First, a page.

On 6 March 2018, the United Nations Human Rights Council published a public report confirming that the Atarib market bombing was perpetrated by the Russian military. A Russian fixed-wing aircraft using unguided weapons, including blast weapons, were used against this location. The report concluded that using such heavy weapons on densely populated civilian areas may amount to a war crime.[77][78] On 2 February 2017, the Office of the United Nations High Commissioner for Human Rights (OHCHR) issued a report on the battle of Aleppo, confirming that Russia used cluster and incendiary weapons. It concluded that their use on densely populated area in eastern Aleppo "amounts to the use of an inherently indiscriminate weapon, constituting the war crime of indiscriminate attacks in a civilian populated area".[13]

The Syrian Observatory for Human Rights claims that Russian air strikes and artillery shells have killed 18,000 people, including nearly 8,000 civilians, in Syria by 1 October 2018.[79]

Legal proceedingsEdit

The Russian government tried to effectively block or prevent any kind of international prosecution of its role in suspected war crimes by an international court, using even its seat at the Security Council to veto resolutions which called for an investigation and bringing accountability of the downing the Malaysia Airlines Flight 17 over Donetsk Oblast[80] and for crimes being committed in Syria.[81] It even denied that a chemical attack had taken place in Douma on 7 April 2018, but this was nonetheless confirmed in a report by the UN-backed Organisation for the Prohibition of Chemical Weapons.[82]

The Russian government also denied accountability in its local courts. While thousands of investigations were undertaken, only one person was convicted for crimes against the Chechens in the Chechen wars—Yuri Budanov, convicted by a Russian court of kidnapping and murder of Elza Kungaeva and sentenced to 10 years in prison in 2003[83]—which led Amnesty International to conclude that there is "no accountability" and that a Russian "lack of prosecution has resulted in a climate of impunity".[84] Due to such impunity, hundreds of victims of abuse have filed applications with the European Court of Human Rights (ECHR). By 2009, the ECHR issued 115 verdicts (including in Baysayeva v. Russia case) finding the Russian government guilty of enforced disappearances, extrajudicial executions, torture, and for failing to properly investigate these crimes in Chechnya.[14]

On 29 March 2005 Sergey Lapin was sentenced to 11 years for torture of Chechen student Zelimkhan Murdalov in police custody, who disappeared since.[85] In December 2007, Lt Yevgeny Khudyakov and Lt Sergei Arakcheyev were sentenced to 17 and 15 years for killing three Chechen construction workers near a Grozny checkpoint in January 2003.[86]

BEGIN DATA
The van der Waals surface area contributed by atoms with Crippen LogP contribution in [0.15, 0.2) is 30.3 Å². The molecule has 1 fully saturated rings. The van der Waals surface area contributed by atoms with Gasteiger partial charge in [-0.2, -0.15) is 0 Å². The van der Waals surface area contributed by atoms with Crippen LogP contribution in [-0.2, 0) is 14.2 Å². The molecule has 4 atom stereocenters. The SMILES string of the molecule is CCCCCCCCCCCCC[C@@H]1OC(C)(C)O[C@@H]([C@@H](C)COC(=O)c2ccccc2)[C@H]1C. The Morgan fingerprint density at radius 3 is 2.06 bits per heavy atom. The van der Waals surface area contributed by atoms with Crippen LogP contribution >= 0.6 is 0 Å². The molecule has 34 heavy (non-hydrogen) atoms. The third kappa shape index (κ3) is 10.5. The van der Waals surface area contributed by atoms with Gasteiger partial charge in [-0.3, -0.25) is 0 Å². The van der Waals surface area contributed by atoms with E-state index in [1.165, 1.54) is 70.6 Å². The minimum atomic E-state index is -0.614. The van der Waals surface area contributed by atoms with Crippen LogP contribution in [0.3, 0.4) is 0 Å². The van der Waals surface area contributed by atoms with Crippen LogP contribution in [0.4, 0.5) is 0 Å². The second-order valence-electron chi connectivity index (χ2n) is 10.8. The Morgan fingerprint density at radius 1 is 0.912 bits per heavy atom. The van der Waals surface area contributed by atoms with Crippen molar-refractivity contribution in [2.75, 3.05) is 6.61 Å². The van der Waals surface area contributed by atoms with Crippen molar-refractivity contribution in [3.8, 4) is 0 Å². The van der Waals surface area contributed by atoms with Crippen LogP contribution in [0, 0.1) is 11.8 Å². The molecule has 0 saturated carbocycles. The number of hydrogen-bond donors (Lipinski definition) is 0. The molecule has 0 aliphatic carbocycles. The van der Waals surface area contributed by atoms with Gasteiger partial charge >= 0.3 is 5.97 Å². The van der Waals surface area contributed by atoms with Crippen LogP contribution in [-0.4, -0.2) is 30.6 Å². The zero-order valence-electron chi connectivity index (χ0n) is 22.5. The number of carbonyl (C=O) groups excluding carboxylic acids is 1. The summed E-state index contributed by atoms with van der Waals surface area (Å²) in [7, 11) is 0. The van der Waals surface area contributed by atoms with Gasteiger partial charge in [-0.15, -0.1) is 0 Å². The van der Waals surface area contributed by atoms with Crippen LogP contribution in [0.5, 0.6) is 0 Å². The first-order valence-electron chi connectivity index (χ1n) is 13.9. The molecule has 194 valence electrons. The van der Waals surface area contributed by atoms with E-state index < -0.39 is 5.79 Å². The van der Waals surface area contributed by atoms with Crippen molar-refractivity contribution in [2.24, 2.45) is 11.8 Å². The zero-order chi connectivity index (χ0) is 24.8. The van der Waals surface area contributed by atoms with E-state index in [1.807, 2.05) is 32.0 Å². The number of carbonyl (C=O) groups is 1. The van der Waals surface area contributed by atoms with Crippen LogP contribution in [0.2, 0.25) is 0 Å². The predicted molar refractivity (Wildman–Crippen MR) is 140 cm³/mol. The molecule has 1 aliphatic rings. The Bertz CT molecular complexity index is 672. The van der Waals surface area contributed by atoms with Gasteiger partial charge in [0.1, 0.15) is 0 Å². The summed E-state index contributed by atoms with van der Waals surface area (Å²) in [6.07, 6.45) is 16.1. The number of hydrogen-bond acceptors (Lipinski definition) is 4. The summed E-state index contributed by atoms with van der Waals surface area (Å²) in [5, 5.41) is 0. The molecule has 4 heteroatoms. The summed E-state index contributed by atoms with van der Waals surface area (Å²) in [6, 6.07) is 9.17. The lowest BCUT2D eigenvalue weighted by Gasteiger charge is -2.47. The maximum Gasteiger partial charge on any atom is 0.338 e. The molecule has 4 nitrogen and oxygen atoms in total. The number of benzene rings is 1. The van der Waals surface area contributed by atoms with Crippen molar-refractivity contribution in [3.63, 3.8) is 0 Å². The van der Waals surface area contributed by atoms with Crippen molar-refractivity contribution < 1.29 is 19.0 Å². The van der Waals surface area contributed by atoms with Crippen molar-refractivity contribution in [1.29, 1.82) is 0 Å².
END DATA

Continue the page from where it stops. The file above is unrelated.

In 2019, former FSB employee Igor Strelkov was indicted by Dutch prosecutors for murder

On 24 May 2018, after extensive comparative research, the Dutch investigation concluded that the Buk that shot down the 2014 Malaysia Airlines Flight 17 came from the Russian 53rd Anti-Aircraft Missile Brigade in Kursk.[87] In a statement by the Dutch Minister of Foreign Affairs of 5 July 2017, it was announced that several countries will prosecute any suspects identified in the downing of flight MH17 in the Netherlands and under Dutch law.[88] A future treaty between the Netherlands and Ukraine will make it possible for the Netherlands to prosecute in the cases of all 298 victims, regardless of their nationality. This treaty was signed on 7 July 2017.[89] On 21 March 2018, the Dutch government sent legislation to the parliament, allowing the suspects involved to be prosecuted in the Netherlands under Dutch law.[90][91] On 19 June 2019, Dutch prosecutors charged four people over the deaths in the MH17 crash: three Russians—Igor Strelkov, a former FSB employee; Sergey Dubinskiy and Oleg Pulatov; former GRU operatives—and one Ukrainian—Leonid Kharchenko—associated with the Donetsk People's Republic.[92][93][94] The Dutch authorities sent out international arrest warrants for the suspects they aim to prosecute.[95]

On 29 August 2003, a Dutch court (Rechtbank's Gravenhage) found that the Samashki massacre of 250 Chechen civilians was a crime against humanity.[96]

 
International Criminal Court building in The Hague

When the International Criminal Court (ICC) started to investigate Russia's annexation of Crimea for possible violations of international law, Russia abruptly withdrew its membership on 16 November 2016.[16] Nonetheless, in its preliminary 2017 report, the ICC found that "the situation within the territory of Crimea and Sevastopol would amount to an international armed conflict between Ukraine and the Russian Federation" as well that it "factually amounts to an ongoing state of occupation".[97] It further found that there is credible evidence that at least 10 people have disappeared and are believed to have been killed on Crimea for opposing the change of its status.[98] In January 2016, the ICC also opened an investigation into possible war crimes perpetrated during the 2008 Russo-Georgian War.[99]

See alsoEdit

ReferencesEdit